Listed Building

The only legal part of the listing under the Planning (Listing Buildings and Conservation Areas) (Scotland) Act 1997 is the address/name of site. Addresses and building names may have changed since the date of listing – see 'About Listed Buildings' below for more information. The further details below the 'Address/Name of Site' are provided for information purposes only.

Address/Name of Site


Status: Designated


There are no additional online documents for this record.


Date Added
Supplementary Information Updated
Local Authority
Planning Authority
NT 26745 72537
326745, 672537


Sir Basil Spence, Glover & Ferguson, 1972-76 (John Hardie Glover and John Legge, partners-in-charge charge; Norman Arthur, project architect; Dame Sylvia Crowe, landscape architect; structural engineers, Ove Arup & Partners). Office building in modern Expressionist style comprising series of interlocking hexagonal prisms varying in height from 1 to 4 storeys. Reinforced concrete construction. Series of recessed and projecting elevations and continuous curtain wall of brown solar glass in metal-frames. Pilotis partially support the block to SW with bridge access to principal (W) and rear entrances. The entrance, on W and to staff restaurant to E of steel-framed clear glass. Car parking spaces under pilotis on lower ground to the S and double height car park concealed beneath landscape terraces and sunken garden area to E. The basement service area to the N has metal shutters.

Double-skinned glazing, with brown solar glass to exterior and venetian blinds in the cavity (no longer operational). Mullions of manganese bronze, base courses of riven York stone, and pilotis of exposed concrete. Shallow pitched roofs covered in zinc.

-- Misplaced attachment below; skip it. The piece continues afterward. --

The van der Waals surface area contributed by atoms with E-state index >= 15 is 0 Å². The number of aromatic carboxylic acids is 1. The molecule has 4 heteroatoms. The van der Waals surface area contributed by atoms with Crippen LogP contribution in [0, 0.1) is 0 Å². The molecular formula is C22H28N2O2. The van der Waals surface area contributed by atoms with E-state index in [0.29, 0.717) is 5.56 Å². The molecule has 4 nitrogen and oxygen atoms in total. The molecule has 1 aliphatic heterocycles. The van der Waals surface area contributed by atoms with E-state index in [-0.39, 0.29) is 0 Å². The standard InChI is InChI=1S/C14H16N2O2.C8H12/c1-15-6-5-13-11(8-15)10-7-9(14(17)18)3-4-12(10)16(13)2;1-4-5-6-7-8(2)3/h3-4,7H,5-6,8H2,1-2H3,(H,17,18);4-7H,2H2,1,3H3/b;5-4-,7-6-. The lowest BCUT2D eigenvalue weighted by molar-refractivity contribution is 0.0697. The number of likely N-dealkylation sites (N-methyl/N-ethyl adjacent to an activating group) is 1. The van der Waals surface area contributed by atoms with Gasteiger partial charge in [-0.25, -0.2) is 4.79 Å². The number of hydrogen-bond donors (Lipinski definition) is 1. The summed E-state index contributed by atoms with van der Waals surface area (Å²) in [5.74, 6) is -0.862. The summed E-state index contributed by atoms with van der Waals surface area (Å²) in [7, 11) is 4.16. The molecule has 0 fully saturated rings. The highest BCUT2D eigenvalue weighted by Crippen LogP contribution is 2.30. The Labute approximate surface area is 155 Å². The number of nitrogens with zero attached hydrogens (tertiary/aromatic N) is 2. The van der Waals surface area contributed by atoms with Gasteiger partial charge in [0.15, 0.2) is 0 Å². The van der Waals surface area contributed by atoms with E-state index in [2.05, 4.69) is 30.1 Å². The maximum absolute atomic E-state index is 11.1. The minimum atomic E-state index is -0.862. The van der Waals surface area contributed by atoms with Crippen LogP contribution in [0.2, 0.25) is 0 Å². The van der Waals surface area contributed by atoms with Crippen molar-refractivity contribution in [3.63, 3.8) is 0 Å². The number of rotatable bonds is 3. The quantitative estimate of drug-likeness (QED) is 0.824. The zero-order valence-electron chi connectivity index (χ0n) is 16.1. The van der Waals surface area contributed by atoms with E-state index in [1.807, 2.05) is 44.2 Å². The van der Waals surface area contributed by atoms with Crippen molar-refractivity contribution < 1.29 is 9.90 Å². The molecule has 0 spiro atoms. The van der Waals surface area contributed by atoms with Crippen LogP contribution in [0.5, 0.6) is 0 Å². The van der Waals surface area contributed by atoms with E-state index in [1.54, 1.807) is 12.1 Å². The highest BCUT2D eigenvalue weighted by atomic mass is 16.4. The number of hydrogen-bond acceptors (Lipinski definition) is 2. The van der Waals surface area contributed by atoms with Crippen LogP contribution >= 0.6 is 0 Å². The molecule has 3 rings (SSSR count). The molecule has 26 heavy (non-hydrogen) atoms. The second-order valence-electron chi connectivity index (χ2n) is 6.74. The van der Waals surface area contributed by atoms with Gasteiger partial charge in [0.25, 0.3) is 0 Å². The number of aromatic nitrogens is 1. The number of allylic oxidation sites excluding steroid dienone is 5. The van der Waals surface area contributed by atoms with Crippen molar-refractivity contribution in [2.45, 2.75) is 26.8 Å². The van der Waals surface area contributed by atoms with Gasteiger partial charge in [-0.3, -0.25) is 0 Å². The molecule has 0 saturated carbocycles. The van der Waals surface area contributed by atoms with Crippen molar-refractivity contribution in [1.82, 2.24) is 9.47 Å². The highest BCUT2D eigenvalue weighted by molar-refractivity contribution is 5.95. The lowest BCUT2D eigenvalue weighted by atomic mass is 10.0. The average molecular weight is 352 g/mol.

INTERIOR: primarily open-plan office accommodation arranged around 2 hexagonal service cores containing lifts, stairs, lavatories and individual offices. In sub-basement plant, goods yard and double-height split-level staff restaurant, with building opening dedication incised within stone faced walling and feature ceiling of hexagonal prisms (obscurred by lowered ceiling). Basement accommodates car parking, storage, coffee lounge and kitchens. Front service core contains entrance hall and has revolving door of glass and steel. Separate stair with mirrored enclosure fomerly accessed first floor panelled board rom (relocated to third floor in 2014). Floors of entrance hall and lift halls are paved in stone and walls of staircase clad in riven York stone. Balustrades and handrails are of steel.

LANDSCAPING: extensive planting of trees, shrubs and lawns to N and S featuring decorative rocks and boulders. Sunken gardens and ascending terraces to E concealing car park building with rocks and plants.

MOAT: surrounding building to S and W. Lined with large pebbles, a feature repeated in the interior.

BOUNDARY WALL: battered, riven York stone boundary wall to W (Holyrood Park Roard) and S (Dalkeith Road) with triangular coping. N boundary contained by metal fence.

Statement of Special Interest

A major achievement of international status for Sir Basil Spence, Glover and Ferguson, its importance acknowledged in the professional press and recognised in 1977 when the building received the RIBA Award for Scotland. This building is an expressionistic response to Salisbury Crags married to a Functionalist programme. Geological analogies in the allusions to geometric structure of crystals inform plan, structural grid and massing. Height restrictions and consideration of views both to and from the hills and cliffs of the Royal Park necessitated a thoughtful treatment. Thus a careful use of high quality materials, concealed car park, and extensive planting and landscaping, for which the practice brought in Dame Sylvia Crowe, the leading landscape architect of the period. The office space was described as 'landscaped', with plants and stones chosen to complement those of the gardens. The depth of the floors demanded maximum fenestration, and solar glass was required to protect the inhabitants from heat and glare.

The building stands partly in a pool, on the W and S sides, designed to reflect the elevations. This device was used in some of Spence's keynote buildings, most notably at the University of Sussex and the British Embassy in Rome. The reception area and stairs are also enlivened by a play on the reflective qualities of water and mirrored surfaces.